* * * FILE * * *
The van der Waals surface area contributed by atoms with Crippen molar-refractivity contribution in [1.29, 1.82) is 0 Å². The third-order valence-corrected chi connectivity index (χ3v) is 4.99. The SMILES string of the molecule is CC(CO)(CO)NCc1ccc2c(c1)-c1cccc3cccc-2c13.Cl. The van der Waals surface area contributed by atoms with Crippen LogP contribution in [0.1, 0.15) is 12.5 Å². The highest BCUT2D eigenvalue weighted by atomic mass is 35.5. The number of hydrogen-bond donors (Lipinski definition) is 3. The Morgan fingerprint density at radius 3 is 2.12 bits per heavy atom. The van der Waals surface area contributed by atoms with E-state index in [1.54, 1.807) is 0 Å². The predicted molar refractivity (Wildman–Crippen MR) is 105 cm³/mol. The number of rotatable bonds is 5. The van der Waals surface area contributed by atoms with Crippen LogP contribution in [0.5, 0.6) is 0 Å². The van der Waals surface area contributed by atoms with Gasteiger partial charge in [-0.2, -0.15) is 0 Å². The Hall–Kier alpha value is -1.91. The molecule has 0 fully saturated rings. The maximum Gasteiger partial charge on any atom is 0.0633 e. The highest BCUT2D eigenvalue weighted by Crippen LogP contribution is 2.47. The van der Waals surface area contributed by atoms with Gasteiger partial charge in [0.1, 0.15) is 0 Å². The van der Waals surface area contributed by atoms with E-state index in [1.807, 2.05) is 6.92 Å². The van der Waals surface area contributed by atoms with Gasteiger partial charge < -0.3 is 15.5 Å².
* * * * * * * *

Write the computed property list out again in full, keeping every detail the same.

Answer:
The van der Waals surface area contributed by atoms with Crippen molar-refractivity contribution in [1.29, 1.82) is 0 Å². The third-order valence-corrected chi connectivity index (χ3v) is 4.99. The SMILES string of the molecule is CC(CO)(CO)NCc1ccc2c(c1)-c1cccc3cccc-2c13.Cl. The van der Waals surface area contributed by atoms with Crippen LogP contribution in [0.1, 0.15) is 12.5 Å². The highest BCUT2D eigenvalue weighted by atomic mass is 35.5. The number of hydrogen-bond donors (Lipinski definition) is 3. The Morgan fingerprint density at radius 3 is 2.12 bits per heavy atom. The van der Waals surface area contributed by atoms with E-state index in [1.54, 1.807) is 0 Å². The predicted molar refractivity (Wildman–Crippen MR) is 105 cm³/mol. The number of rotatable bonds is 5. The van der Waals surface area contributed by atoms with Crippen LogP contribution in [0.5, 0.6) is 0 Å². The van der Waals surface area contributed by atoms with Gasteiger partial charge in [-0.2, -0.15) is 0 Å². The Hall–Kier alpha value is -1.91. The molecule has 0 fully saturated rings. The maximum Gasteiger partial charge on any atom is 0.0633 e. The highest BCUT2D eigenvalue weighted by Crippen LogP contribution is 2.47. The van der Waals surface area contributed by atoms with Gasteiger partial charge in [0.1, 0.15) is 0 Å². The van der Waals surface area contributed by atoms with E-state index in [1.807, 2.05) is 6.92 Å². The van der Waals surface area contributed by atoms with Gasteiger partial charge < -0.3 is 15.5 Å².